Thumbnail image for cover_nelandscapes.jpgConservation needs to be approached at the regional level in order to ensure that wildlife habitat, water supplies and working farms and forests throughout the U.S. Northeast are protected for future generations, a new report by Regional Plan Association and America 2050 concludes.

The research examines how landscape conservation initiatives are working across the Northeast to protect vital natural and cultural resources. The report, "Landscapes: Improving Conservation Practice in the Northeast Megaregion," makes recommendations for improving conservation efforts that stretch across city and state boundaries, from addressing governance questions and ensuring adequate financial resources to creating tools for measuring the impact of these regional efforts.

Read the Release | Read the Report (Web) (Print) | Read the Project Summary

GOP Bills Would Cut Funding for Rail, Walking, Biking

Last week, more than two years after the nation's last five-year surface transportation law expired, the House of Representatives introduced its proposed legislation for rewriting the nation's transportation laws. And boy, it is a doozy. 

Facing severely reduced gasoline tax receipts, the House Transportation and Infrastructure Committee has proposed to cut many of the non-highway programs in the transportation bill that help give people alternatives to driving. These include things such as Transportation Enhancements, which provide set-asides for local projects that improve the transportation experience in communities (the ceiling of Grand Central Terminal was restored with a Transportation Enhancement grant); and other programs that reduce the environmental impact of transportation and promote pedestrian and biking facilities. The bill also reduces operating funding to Amtrak and cuts a capital grant program to relieve congestion on rail corridors.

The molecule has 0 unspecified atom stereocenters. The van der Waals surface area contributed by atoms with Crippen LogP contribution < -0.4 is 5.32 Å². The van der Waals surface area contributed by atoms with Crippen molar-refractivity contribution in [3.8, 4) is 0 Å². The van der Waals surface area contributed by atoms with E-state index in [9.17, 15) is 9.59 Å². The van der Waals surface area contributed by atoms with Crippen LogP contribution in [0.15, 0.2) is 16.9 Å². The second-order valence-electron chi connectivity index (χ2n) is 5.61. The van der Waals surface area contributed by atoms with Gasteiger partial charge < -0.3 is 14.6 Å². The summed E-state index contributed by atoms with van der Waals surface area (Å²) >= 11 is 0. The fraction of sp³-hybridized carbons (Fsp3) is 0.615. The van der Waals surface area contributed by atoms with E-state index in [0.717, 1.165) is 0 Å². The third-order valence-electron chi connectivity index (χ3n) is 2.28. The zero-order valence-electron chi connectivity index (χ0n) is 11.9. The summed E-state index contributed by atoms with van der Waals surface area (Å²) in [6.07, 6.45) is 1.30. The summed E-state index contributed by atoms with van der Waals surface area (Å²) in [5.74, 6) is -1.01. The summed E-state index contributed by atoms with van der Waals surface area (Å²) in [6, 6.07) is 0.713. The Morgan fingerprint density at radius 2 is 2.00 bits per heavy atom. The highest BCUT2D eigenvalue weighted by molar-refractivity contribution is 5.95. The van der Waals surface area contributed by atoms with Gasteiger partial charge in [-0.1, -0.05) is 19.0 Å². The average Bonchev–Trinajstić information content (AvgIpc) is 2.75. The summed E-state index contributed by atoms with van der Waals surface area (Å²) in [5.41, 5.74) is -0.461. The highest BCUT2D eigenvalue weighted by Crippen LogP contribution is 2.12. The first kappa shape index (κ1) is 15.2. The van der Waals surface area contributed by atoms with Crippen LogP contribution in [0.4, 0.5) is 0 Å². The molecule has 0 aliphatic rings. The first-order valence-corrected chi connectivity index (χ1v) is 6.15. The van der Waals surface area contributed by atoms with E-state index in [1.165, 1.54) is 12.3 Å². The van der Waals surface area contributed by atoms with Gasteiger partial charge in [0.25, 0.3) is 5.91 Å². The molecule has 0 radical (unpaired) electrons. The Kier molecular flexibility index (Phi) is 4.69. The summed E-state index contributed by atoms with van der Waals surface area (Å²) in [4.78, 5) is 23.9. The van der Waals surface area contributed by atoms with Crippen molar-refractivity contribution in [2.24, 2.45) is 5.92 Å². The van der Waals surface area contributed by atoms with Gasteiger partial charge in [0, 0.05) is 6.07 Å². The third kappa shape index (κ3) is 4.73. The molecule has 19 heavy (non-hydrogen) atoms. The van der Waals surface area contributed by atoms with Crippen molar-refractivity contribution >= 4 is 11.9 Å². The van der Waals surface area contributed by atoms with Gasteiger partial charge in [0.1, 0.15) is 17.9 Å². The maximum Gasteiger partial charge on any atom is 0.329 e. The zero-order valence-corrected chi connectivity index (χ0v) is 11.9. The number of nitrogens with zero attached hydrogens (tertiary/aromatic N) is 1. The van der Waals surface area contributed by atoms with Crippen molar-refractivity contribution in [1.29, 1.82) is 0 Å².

The cuts to these programs were largely expected, but what provoked anger and surprise among many transportation experts was a separate measure by Ways and Means, the committee that authorizes the revenues for the transportation bill, that severed the 30-year-old link between highways and transit in the transportation trust fund. Since 1982, when President Ronald Reagan signed a bill that dedicated a penny of the federal gas tax to transit, transit agencies have had a steady source of reliable federal funding that allows them to keep their systems in good repair, replace outdated infrastructure and equipment and plan for the future. Dedicated funding for transit, which today amounts to 2.86 pennies of the 18.3 cents per gallon gas tax, has allowed systems like the New York Metropolitan Transportation Authority to pull back from the brink of disinvestment and make five-year capital plans that include projects like the Second Avenue Subway and East Side Access that are now under way.

Commentary by Osman Dadi

Accommodating high-speed rail trains in the San Francisco peninsula has been a contentious topic because of potential noise and visual impacts on the surrounding communities. Recently, the California High-Speed Rail Authority announced its support for a "blended approach" that would utilize the existing Caltrain corridor. But what if a solution could be found that ensures grade separation between trains and automobiles while also opening up dramatically enhanced commuting options for bicyclists? 
Download the press release.
 
FOR IMMEDIATE RELEASE: December 15, 2011

We commend Chairman John Mica and the House Committee on Transportation and Infrastructure Committee for holding a hearing today to focus on the viability of high-speed rail in California.

Our research indicates that there are two markets in the nation that have the concentrations of population, employment, and existing travel markets to support high-speed passenger rail today: California and the Northeast. California, having started planning this project in the mid-1990s, is now poised to be the first state in the nation to build world-class high-speed rail. In doing so, it will transform the state's geography, shrinking time distances among the state's major job centers and connecting California residents to economic opportunity for decades to come.